JS: From a fund manager’s perspective, it raises the concern of counterparty risk and the specific banks you are dealing with. Post-financial crisis, there was a broad move toward diversification of counterparty risk with funds taking on second or third prime brokers to spread their exposure. As firms assess their counterparties, we may end up witnessing a period during which balances move towards those banks that were less affected by Archegos, or not at all. As we are not a bulge bracket bank, we don’t use balance sheet to extend clients excessive credit, but rather provide margining that tends to be more thoughtful and closer to the norm. We have seen some increased level of inquiry from fund managers that had one of the impacted primes as a counterpart and are looking for alternate solutions.

MR: From what we have seen in the public domain, the level of margin requirements and the cost of financing to this client was very thin and at levels that are hard to justify. As clients get bigger, and the levels of business they do with you continues to increase, its typical to make pricing concessions along the way. An event like this could result in a recalibration in the prime brokerage industry and create an opportunity for primes to improve their pricing and margin requirements.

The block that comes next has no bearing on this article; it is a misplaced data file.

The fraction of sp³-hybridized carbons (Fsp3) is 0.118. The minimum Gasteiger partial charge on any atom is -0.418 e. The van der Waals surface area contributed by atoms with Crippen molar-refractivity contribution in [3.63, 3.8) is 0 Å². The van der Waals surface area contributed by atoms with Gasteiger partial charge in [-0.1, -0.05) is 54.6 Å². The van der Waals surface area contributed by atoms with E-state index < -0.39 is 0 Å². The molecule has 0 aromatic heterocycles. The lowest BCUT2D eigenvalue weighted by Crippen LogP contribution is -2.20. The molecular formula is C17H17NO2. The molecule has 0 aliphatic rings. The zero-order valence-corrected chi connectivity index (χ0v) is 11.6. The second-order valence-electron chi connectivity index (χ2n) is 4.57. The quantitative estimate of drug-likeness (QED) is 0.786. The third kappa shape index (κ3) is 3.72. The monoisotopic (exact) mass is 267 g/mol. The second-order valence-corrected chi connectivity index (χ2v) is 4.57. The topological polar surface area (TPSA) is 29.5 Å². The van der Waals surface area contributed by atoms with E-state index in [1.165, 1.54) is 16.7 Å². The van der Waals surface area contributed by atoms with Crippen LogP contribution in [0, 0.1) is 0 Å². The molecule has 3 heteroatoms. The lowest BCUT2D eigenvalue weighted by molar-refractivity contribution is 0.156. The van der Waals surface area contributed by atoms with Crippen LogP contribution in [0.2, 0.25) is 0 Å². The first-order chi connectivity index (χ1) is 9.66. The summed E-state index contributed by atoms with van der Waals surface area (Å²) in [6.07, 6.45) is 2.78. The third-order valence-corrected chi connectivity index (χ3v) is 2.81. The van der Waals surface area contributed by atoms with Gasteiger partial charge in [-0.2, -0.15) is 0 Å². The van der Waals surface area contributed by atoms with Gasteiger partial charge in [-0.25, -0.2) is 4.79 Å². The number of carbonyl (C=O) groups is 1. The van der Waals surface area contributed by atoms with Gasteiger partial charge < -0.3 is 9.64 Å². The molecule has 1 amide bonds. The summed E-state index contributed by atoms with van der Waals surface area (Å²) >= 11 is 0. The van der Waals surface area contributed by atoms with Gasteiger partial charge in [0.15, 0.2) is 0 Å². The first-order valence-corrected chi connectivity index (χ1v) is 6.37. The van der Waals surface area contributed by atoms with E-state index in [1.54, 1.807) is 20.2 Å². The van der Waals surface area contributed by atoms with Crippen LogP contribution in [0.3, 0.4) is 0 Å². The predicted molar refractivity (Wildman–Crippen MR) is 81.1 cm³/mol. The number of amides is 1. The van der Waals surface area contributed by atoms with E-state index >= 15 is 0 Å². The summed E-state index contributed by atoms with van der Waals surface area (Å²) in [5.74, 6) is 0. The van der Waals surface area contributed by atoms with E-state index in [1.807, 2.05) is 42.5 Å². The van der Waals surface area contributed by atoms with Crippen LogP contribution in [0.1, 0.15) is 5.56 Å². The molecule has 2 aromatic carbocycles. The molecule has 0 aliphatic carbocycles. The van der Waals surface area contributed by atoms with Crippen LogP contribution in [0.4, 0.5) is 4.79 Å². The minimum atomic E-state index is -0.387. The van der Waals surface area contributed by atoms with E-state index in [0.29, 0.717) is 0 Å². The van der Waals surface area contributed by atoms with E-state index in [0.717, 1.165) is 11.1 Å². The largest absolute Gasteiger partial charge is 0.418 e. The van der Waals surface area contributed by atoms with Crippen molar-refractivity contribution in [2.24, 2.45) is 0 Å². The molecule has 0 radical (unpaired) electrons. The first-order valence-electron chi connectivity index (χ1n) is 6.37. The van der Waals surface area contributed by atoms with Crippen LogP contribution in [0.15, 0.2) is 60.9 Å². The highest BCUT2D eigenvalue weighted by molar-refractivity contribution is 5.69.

GC: How strong is the prime brokerage industry?

JS: We think of last year as a lengthy and severe stress test for the prime brokerage business, and many industry participants had their best performance in some time. This year has brought its own set of stress tests, including the meme stock phenomenon and the related short squeeze efforts in January and February, Archegos in March, and more recently the China stock implosion which wiped away $1 trillion of market capitalisation. Any one of those events individually could have shaken the foundations of the prime brokerage industry, but you’ve had all three in the span of seven months, and yet here we still are with no rise in overall volatility and the vast majority of firms intact. From a resiliency perspective, 2021 is proving that the system is well capitalised and functioning well enough to withstand global events and still delivering service to clients.